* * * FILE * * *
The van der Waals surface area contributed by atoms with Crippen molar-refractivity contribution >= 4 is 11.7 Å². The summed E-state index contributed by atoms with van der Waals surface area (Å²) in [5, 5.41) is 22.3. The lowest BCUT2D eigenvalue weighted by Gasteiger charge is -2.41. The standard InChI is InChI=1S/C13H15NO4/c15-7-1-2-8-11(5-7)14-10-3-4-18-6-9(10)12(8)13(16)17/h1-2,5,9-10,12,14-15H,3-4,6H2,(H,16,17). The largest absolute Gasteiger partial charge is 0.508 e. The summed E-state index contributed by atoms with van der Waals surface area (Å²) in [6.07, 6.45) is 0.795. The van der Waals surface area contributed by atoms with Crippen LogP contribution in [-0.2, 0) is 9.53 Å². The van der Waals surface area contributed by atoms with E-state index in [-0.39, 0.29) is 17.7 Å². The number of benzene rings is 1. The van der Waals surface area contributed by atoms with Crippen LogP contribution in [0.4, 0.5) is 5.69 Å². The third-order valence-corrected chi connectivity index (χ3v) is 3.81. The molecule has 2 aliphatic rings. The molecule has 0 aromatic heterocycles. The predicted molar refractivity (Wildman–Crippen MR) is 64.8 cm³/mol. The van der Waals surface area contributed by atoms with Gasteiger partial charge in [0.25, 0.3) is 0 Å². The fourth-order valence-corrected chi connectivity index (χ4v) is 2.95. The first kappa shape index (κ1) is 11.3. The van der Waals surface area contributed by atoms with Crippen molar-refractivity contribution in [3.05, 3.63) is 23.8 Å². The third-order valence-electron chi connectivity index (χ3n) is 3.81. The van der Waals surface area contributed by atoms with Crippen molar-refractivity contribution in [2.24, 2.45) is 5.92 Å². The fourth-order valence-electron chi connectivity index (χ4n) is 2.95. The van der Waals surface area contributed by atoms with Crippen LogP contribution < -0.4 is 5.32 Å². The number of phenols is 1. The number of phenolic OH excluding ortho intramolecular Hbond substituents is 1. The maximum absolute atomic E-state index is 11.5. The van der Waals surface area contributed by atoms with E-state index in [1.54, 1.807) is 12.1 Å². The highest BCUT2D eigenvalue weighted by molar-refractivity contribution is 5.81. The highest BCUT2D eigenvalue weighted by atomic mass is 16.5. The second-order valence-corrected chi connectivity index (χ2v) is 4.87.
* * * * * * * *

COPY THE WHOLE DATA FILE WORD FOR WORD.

The van der Waals surface area contributed by atoms with Crippen molar-refractivity contribution >= 4 is 11.7 Å². The summed E-state index contributed by atoms with van der Waals surface area (Å²) in [5, 5.41) is 22.3. The lowest BCUT2D eigenvalue weighted by Gasteiger charge is -2.41. The standard InChI is InChI=1S/C13H15NO4/c15-7-1-2-8-11(5-7)14-10-3-4-18-6-9(10)12(8)13(16)17/h1-2,5,9-10,12,14-15H,3-4,6H2,(H,16,17). The largest absolute Gasteiger partial charge is 0.508 e. The summed E-state index contributed by atoms with van der Waals surface area (Å²) in [6.07, 6.45) is 0.795. The van der Waals surface area contributed by atoms with Crippen LogP contribution in [-0.2, 0) is 9.53 Å². The van der Waals surface area contributed by atoms with E-state index in [-0.39, 0.29) is 17.7 Å². The number of benzene rings is 1. The van der Waals surface area contributed by atoms with Crippen LogP contribution in [0.4, 0.5) is 5.69 Å². The third-order valence-corrected chi connectivity index (χ3v) is 3.81. The molecule has 2 aliphatic rings. The molecule has 0 aromatic heterocycles. The predicted molar refractivity (Wildman–Crippen MR) is 64.8 cm³/mol. The van der Waals surface area contributed by atoms with Gasteiger partial charge in [0.25, 0.3) is 0 Å². The fourth-order valence-corrected chi connectivity index (χ4v) is 2.95. The first kappa shape index (κ1) is 11.3. The van der Waals surface area contributed by atoms with Crippen molar-refractivity contribution in [3.05, 3.63) is 23.8 Å². The third-order valence-electron chi connectivity index (χ3n) is 3.81. The van der Waals surface area contributed by atoms with Crippen molar-refractivity contribution in [2.24, 2.45) is 5.92 Å². The fourth-order valence-electron chi connectivity index (χ4n) is 2.95. The van der Waals surface area contributed by atoms with Crippen LogP contribution < -0.4 is 5.32 Å². The number of phenols is 1. The number of phenolic OH excluding ortho intramolecular Hbond substituents is 1. The maximum absolute atomic E-state index is 11.5. The van der Waals surface area contributed by atoms with E-state index in [1.54, 1.807) is 12.1 Å². The highest BCUT2D eigenvalue weighted by molar-refractivity contribution is 5.81. The highest BCUT2D eigenvalue weighted by atomic mass is 16.5. The second-order valence-corrected chi connectivity index (χ2v) is 4.87.